Lent is a time for giving things up. But it’s also a time for considering what’s really important to us.
Lenten sacrifice isn’t just a matter of deprivation, discomfort, or inconvenience. The act of giving up something meaningful fits within the larger context of the three penitential disciplines that are the focus of this season: prayer, fasting, and almsgiving.
The relevance of the first two should be clear enough. We prayerfully consider what we’re willing to fast. The connection to almsgiving is less obvious, but just as basic.
Abstaining from something we consider important puts us in solidarity with people for whom the things we would normally use and enjoy are out of reach. It makes us more sensitive to the needs of the poor, those who know real hunger, who are inadequately clothed, insecurely housed, or undergoing great distress.
Viewed in this light, you can see that when we fall back on clichéd penances like giving up chocolate or other such simple, pleasurable indulgences, we’re failing to make the most of our Lenten experience.
Now, it’s certainly true that chocolate is a major concern for some people; one might even call it a preoccupation. But there are other things we’re accustomed to having available to us that are much more significant for how we live, things that would represent a greater sacrifice if we denied ourselves access to them. Lent is the time for identifying those things, and focusing on them in a serious-minded way.
It happens that in this Lenten season, we’re confronted with a group of people who are clearly in distress, whose needs are urgent and great. Those are the people of Ukraine, suffering under violent Russian aggressiveness.
It would seem natural to offer up our Lenten sacrifice on their behalf. The problem is that abstaining from Russian products isn’t all that easy, since most of us don’t consume very much that comes from Russia. On the scale of sacrifices, vowing to give up vodka, caviar, or those cute little nesting matryoshka dolls would be pretty insignificant.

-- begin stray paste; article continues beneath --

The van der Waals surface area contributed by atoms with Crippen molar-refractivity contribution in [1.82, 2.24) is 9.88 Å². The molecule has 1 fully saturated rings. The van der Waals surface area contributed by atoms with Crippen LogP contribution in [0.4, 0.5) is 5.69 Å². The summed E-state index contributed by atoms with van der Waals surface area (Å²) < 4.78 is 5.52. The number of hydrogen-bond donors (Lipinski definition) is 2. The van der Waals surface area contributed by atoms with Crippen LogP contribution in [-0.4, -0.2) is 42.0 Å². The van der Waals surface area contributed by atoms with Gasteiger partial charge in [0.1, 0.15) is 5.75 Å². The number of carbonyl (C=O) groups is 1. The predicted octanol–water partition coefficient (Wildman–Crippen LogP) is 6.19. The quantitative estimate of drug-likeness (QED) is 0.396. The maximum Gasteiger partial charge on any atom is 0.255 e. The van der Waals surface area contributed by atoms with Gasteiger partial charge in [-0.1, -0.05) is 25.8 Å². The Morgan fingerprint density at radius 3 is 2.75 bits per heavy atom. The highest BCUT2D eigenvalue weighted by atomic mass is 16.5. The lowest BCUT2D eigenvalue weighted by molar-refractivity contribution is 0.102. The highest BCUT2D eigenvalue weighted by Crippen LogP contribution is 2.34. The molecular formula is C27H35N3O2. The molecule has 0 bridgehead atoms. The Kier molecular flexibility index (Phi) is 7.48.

However, there is another country that’s an international menace, as well as a supporter of Russia’s expansionary vision. That’s China, currently pursuing its goal of global economic dominance and making overt threats to Taiwan.
A trip to Walmart, Target, or your local Apple store will quickly demonstrate the impact which China has on us as consumers. In fact, you’d be hard-pressed to think of very many products that don’t come from Chinese manufacturers or Chinese suppliers to U.S. firms.
The Chinese have exploited their vast supply of low-wage labor — a billion or more people — to become the world’s industrial giant. American corporations in particular, faced with much higher domestic labor costs, have taken large segments of their production offshore.
When U.S. managers have direct control over their branches in China, local workers prosper under wage rates and labor conditions that are a great improvement (even if inferior to America).
The situation is different for those toiling under Chinese management. In fact, a significant portion of Chinese production occurs in circumstances of actual slavery. Christians, Muslim Uyghurs, political dissidents, and other oppressed groups endure forced labor (referred to as “reeducation”) in inhuman conditions of physical and mental abuse.
As consumers, we benefit from this cruelty. It gives us inexpensive shoes and clothing. It meets our needs for prescription drugs, cosmetics, and over-the-counter pharmaceuticals. It provides an endless array of sophisticated high-tech gadgetry.
It also allows us to live lives of self-indulgence, blindly — in many cases, willfully so — ignoring the human suffering that makes our selfishness possible.
Trying to do without Chinese products would be a Lenten penance that has teeth. Where we might cope with giving up pizza for Lent, not buying goods that come from China would require effort and personal adjustment. Indeed, it’s hard to find products that aren’t made in China.
Yet taking on this challenge, and even continuing it beyond Lent, could have profound long-term consequences — economic and geopolitical. It could be the start of a restoration of U.S. manufacturing might. It could impede Chinese plans for global dominance.
It might even demonstrate American resolve to the Russians currently bringing death and destruction to Ukraine.
We would probably find it impossible to live completely free of Chinese products. But it would be an important effort, one that’s good for the world, and for our souls.
This essay is based on a homily delivered by Fr. Orsi. It can be viewed online here.
A priest of the Diocese of Camden, New Jersey, Rev. Michael P. Orsi currently serves as parochial vicar at St. Agnes Parish in Naples, Florida. He is host of “Action for Life TV,” a weekly cable television series devoted to pro-life issues, and his writings appear in numerous publications and online journals. His TV show episodes can be viewed online here.